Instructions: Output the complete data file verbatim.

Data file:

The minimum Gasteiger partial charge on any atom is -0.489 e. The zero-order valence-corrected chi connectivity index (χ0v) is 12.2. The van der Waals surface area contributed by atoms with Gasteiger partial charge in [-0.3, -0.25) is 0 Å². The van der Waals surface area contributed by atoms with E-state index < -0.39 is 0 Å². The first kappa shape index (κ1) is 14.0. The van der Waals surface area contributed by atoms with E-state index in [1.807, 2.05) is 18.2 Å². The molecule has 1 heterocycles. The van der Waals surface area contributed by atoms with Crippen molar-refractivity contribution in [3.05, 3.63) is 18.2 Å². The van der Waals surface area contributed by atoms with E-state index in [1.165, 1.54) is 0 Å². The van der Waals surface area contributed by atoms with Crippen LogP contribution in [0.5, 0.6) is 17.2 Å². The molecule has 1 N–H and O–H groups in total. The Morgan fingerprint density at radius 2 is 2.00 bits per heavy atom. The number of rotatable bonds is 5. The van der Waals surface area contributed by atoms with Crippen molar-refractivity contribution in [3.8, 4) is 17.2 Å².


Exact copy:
The minimum Gasteiger partial charge on any atom is -0.489 e. The zero-order valence-corrected chi connectivity index (χ0v) is 12.2. The van der Waals surface area contributed by atoms with Gasteiger partial charge in [-0.3, -0.25) is 0 Å². The van der Waals surface area contributed by atoms with E-state index < -0.39 is 0 Å². The first kappa shape index (κ1) is 14.0. The van der Waals surface area contributed by atoms with E-state index in [1.807, 2.05) is 18.2 Å². The molecule has 1 heterocycles. The van der Waals surface area contributed by atoms with Crippen molar-refractivity contribution in [3.05, 3.63) is 18.2 Å². The van der Waals surface area contributed by atoms with E-state index in [1.165, 1.54) is 0 Å². The van der Waals surface area contributed by atoms with Crippen LogP contribution in [0.5, 0.6) is 17.2 Å². The molecule has 1 N–H and O–H groups in total. The Morgan fingerprint density at radius 2 is 2.00 bits per heavy atom. The number of rotatable bonds is 5. The van der Waals surface area contributed by atoms with Crippen molar-refractivity contribution in [3.8, 4) is 17.2 Å².